Is in-house galvanizing the answer?
11 December 2017
Zinga looks at the pros and cons of outsourcing and keeping your galvanizing in-house, such as avoiding additional transportation costs and managing issues with delivery dates
Over the past two or three decades, several of the larger metal-finishing companies have considered the costs of doing their own in-house galvanising. This was often because they wished to retain full control of the entire coating process from start to finish, and it also gave them added professionalism in that they could ‘track’ the progress of a customer’s order from the time it arrived until it was returned to him both fully protected and painted.
Others wished to keep it in-house to avoid additional transportation costs, possible arguments with a galvaniser over collection or delivery dates and a myriad of other potential daily problems.
Zinc coating systems: Zinc plating
To this end, it was far from practical to install a hot-dip galvanising plant with the very high initial attendant costs, labour requirements plus the usual legal and subsequent environmental issues that accompany such an installation.
Because of this and also because it is not at all viable to set up a small hot-dip galvanising plant, many people chose to use zinc-plating tanks instead as they are relatively easy to install and maintain by comparison. There are in fact a very large number of companies both in the UK and worldwide who continue to use zinc-plating set-ups and with great ongoing success.
Zinc plating is normally only applied to a thickness of around 15 microns, and so it does in fact have its limits, and the service-life at the coast could normally be as short as 5-6 months, unless it is top-coated with a powder or wet paint.
Some companies have tried using various zinc paints for galvanising purposes, and have found out to their cost that what they have used is indeed a paint in every sense of the word. Once it becomes damaged or breached in any way, the corrosion process begins as usual because the protection is mostly passive. The exception to-this rule will be zinc silicates, which are inorganic zinc paint: based on a silicate matrix. They do not fall under the same category as epoxy, polyurethane and alkyd-based zinc paints as their curing arc adhesion mechanism is quite different to that of normal organic paints.
However, zinc silicates are normally only used for heavy industrial projects and are not normally recommended across the board for general use on lightweight metal fabrications. They require specific application equipment and a good understanding of both the surface preparation and the application technique that is required.
This is a galvanising process that is now into its thirty-sixth year of use and is being used daily throughout fifty-two countries world-wide. Zinganising is a totally unique galvanising concept in that whilst it provides exactly the same protection levels of hot-dip galvanising (with a protective voltage of 1.04 volts) it can be applied by spray gun, bringing it into the realms of the average good quality industrial coating company. Another massive bonus is that the coating is always done at ambient temperatures, which completely rules out any distortion or buckling of components.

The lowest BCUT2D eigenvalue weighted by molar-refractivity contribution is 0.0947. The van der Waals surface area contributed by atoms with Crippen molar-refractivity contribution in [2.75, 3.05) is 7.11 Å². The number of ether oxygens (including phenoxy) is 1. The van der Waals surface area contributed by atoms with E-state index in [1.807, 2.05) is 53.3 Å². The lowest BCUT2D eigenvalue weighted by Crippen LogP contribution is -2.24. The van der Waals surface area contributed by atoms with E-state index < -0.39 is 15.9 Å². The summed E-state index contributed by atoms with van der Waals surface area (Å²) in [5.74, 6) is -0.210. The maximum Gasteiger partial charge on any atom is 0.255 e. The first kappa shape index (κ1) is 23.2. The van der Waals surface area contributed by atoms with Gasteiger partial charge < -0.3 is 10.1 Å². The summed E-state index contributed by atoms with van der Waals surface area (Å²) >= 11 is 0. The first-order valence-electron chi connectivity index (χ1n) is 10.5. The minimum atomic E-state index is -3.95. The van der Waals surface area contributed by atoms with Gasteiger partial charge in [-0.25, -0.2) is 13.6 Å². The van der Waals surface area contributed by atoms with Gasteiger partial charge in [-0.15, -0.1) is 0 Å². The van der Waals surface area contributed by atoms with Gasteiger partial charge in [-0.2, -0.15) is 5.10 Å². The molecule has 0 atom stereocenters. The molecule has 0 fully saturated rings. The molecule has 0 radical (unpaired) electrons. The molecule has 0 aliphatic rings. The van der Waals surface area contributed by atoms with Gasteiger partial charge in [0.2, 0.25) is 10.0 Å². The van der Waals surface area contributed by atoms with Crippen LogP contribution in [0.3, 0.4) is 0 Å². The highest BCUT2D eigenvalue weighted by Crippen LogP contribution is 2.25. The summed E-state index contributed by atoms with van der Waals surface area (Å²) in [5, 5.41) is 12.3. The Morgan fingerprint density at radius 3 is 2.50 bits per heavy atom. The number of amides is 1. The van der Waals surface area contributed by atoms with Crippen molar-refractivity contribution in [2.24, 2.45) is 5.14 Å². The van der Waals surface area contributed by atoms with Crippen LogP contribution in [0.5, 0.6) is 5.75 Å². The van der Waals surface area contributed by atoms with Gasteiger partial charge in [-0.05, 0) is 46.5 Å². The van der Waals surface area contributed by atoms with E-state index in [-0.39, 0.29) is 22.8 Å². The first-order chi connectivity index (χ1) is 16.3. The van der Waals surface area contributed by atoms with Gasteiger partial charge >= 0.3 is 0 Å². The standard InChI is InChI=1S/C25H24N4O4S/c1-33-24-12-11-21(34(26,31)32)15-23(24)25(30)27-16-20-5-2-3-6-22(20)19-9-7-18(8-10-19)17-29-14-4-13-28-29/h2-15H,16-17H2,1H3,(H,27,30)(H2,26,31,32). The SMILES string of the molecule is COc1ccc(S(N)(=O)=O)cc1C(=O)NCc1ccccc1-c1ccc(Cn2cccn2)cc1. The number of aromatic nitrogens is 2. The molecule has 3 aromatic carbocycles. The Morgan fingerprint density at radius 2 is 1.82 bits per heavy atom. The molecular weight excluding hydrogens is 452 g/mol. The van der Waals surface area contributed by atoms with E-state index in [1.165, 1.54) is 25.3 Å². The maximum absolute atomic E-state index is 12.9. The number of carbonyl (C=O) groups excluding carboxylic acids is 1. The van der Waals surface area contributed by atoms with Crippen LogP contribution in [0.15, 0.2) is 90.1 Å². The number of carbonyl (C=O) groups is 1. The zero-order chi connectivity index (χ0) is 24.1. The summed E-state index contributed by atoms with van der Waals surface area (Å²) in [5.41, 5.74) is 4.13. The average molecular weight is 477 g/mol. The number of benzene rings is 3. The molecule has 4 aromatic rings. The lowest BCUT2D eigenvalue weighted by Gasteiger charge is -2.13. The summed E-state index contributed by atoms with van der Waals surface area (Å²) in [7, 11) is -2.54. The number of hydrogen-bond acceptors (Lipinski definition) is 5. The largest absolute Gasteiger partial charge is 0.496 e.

Galvanising different metals
Zinga is used for the galvanic protection of cast iron and steels, as these types of metals cannot normally be immersed in a hot-dip galvanising tank for several reasons.
Zinga has also been used to galvanise aluminium boat superstructures and has even been used to coat brass propellers to stop ‘de-zincification’ of the brass in seawater where the zinc element of the alloy dissolves in seawater to protect the stainless steel prop-shaft etc and the remaining copper is naturally soft and begins to break up.
On bimetallic welds where mild steel has been welded to stainless steel grades 304 and 316, the whole assembly is galvanised with Zinga and this forces an equilibrium of electrical potentials onto the joined metals. On pipes and steel sections, the blast-cleaning and Zinga application is usually only required to be carried out around 50 – 75 mm across the weld and onto the stainless steel side of the welded joint.
Zinga is also used to overcome bimetallic corrosion where a cast steel is welded onto a mild steel, or where there exists the possibility of carbon-migration across a welded joint that leaves one area carbon-rich and therefore more anodic (more active) than the adjacent area. This could normally lead to the anodic areas becoming corroded prematurely where the paint coating breaks down.
As a very high percentage of modem welding fabrication is done using MIG welders, it stands to reason that the welding wire reeds to contain constituents Eke manganese to maintain their rigidity when feeding off a reel curing normal welding processes. Hence on steel that is not cathodically protected, the weld-beads automatically become more active (more anodic) than the adjacent metal surfaces and subsequently become the first point of attack by corrosion in very humid or marine atmospheres
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